Facebook Twitter LinkedIn Google Plus RSS

Murphy, IRS face off over SALT work-around

By ,
Gov. Phil Murphy at the May 3 State and Local Tax Deduction bill signing.
Gov. Phil Murphy at the May 3 State and Local Tax Deduction bill signing. - ()

Gov. Phil Murphy has vowed to fight a threatened IRS move to thwart New Jersey efforts to allow residents to circumvent a $10,000 cap on state and local property tax deductions.

Murphy said Wednesday that he’s confident the SALT work-around “can and should be embraced by the IRS” and added that “anything less is a flat-out admittance that politics rather than policy guides the decisions of the Trump administration.”

The governor’s statement followed the IRS’ issuing a memo warning taxpayers not to follow laws like those recently signed into law by Murphy earlier this month, which would provide tax credits for charitable contributions to local governments.

“Despite these state efforts to circumvent the new statutory limitation on state and local tax deductions, taxpayers should be mindful that federal law controls the proper characterization of payments for federal income tax purposes,” the IRS warned.

The notice added that IRS regulations would be unveiled in the near future to make clear “the relationship between the federal charitable deduction and the new statutory limitation on the deduction for state and local tax payments.”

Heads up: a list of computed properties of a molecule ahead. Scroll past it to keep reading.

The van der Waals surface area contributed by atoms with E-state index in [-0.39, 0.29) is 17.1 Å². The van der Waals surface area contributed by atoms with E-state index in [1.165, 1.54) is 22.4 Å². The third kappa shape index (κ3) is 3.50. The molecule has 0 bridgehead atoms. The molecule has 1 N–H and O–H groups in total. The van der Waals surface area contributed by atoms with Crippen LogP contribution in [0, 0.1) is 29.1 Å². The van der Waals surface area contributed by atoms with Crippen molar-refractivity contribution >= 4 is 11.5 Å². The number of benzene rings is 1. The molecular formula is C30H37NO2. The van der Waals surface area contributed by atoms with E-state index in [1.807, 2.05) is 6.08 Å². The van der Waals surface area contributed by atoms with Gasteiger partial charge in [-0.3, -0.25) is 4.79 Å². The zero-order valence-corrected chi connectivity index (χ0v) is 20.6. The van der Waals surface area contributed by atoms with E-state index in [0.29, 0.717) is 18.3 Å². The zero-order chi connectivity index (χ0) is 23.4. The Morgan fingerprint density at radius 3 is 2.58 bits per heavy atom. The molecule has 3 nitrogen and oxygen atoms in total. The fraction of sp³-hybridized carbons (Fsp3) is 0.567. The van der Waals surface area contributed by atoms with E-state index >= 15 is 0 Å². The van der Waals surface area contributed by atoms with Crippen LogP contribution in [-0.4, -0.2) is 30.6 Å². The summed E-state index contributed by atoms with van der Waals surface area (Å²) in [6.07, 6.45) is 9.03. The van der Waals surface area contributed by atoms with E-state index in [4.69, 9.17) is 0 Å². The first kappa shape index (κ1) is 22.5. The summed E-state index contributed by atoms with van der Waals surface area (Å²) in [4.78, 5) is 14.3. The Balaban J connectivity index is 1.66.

The federal $10,000 SALT cap deduction was part of a tax policy overhaul under the Tax Cuts and Jobs Act signed into law by President Trump in December.

 

 

More From This Industry

Daniel J. Munoz

Daniel J. Munoz


Daniel Munoz covers politics and state government for NJBIZ. You can contact him at dmunoz@njbiz.com.

Leave a Comment

test

Please note: All comments will be reviewed and may take up to 24 hours to appear on the site.

Post Comment
View Comment Policy

Comments

nick scalera May 25, 2018 9:38 am

What always fails to get mentioned in these articles is that taxpayers can only deduct charitable deductions (of any kind) if they itemize deductions (which are scheduled to double to $24,000 for married filing jointly couples in 2018). Therefore, many (most?) New Jersey residents will not be able to to take advantage of this change if and when it is approved by the IRS. It would be helpful if the authors would provide an indication of exactly how many residents would actually benefit from this gambit.

close